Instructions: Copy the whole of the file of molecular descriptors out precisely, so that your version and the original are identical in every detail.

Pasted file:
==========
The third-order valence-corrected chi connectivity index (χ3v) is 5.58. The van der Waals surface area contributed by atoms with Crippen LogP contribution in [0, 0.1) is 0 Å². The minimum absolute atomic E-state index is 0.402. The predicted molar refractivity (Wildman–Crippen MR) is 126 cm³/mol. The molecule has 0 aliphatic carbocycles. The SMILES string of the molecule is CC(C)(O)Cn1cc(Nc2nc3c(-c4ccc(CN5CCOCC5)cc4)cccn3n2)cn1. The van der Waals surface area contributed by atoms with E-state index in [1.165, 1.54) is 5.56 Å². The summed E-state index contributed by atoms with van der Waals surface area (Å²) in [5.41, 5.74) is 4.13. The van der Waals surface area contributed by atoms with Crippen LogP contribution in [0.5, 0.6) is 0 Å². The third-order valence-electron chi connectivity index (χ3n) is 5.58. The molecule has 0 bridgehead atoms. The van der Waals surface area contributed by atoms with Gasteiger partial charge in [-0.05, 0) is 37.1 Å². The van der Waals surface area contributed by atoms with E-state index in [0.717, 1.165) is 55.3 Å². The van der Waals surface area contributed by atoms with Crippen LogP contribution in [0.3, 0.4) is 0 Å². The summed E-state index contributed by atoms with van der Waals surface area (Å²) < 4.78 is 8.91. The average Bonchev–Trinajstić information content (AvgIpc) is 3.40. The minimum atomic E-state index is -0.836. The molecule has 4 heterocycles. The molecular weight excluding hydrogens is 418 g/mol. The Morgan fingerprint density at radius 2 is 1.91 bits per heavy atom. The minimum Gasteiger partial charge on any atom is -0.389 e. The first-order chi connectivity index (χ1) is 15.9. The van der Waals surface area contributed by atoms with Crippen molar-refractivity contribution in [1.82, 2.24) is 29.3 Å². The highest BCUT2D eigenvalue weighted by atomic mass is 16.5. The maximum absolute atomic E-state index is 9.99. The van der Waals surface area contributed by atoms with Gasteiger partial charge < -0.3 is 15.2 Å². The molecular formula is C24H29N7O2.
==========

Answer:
The third-order valence-corrected chi connectivity index (χ3v) is 5.58. The van der Waals surface area contributed by atoms with Crippen LogP contribution in [0, 0.1) is 0 Å². The minimum absolute atomic E-state index is 0.402. The predicted molar refractivity (Wildman–Crippen MR) is 126 cm³/mol. The molecule has 0 aliphatic carbocycles. The SMILES string of the molecule is CC(C)(O)Cn1cc(Nc2nc3c(-c4ccc(CN5CCOCC5)cc4)cccn3n2)cn1. The van der Waals surface area contributed by atoms with E-state index in [1.165, 1.54) is 5.56 Å². The summed E-state index contributed by atoms with van der Waals surface area (Å²) in [5.41, 5.74) is 4.13. The van der Waals surface area contributed by atoms with Crippen LogP contribution in [0.5, 0.6) is 0 Å². The third-order valence-electron chi connectivity index (χ3n) is 5.58. The molecule has 0 bridgehead atoms. The van der Waals surface area contributed by atoms with Gasteiger partial charge in [-0.05, 0) is 37.1 Å². The van der Waals surface area contributed by atoms with E-state index in [0.717, 1.165) is 55.3 Å². The van der Waals surface area contributed by atoms with Crippen LogP contribution in [0.3, 0.4) is 0 Å². The summed E-state index contributed by atoms with van der Waals surface area (Å²) < 4.78 is 8.91. The average Bonchev–Trinajstić information content (AvgIpc) is 3.40. The minimum atomic E-state index is -0.836. The molecule has 4 heterocycles. The molecular weight excluding hydrogens is 418 g/mol. The Morgan fingerprint density at radius 2 is 1.91 bits per heavy atom. The minimum Gasteiger partial charge on any atom is -0.389 e. The first-order chi connectivity index (χ1) is 15.9. The van der Waals surface area contributed by atoms with Crippen molar-refractivity contribution in [1.82, 2.24) is 29.3 Å². The highest BCUT2D eigenvalue weighted by atomic mass is 16.5. The maximum absolute atomic E-state index is 9.99. The van der Waals surface area contributed by atoms with Gasteiger partial charge < -0.3 is 15.2 Å². The molecular formula is C24H29N7O2.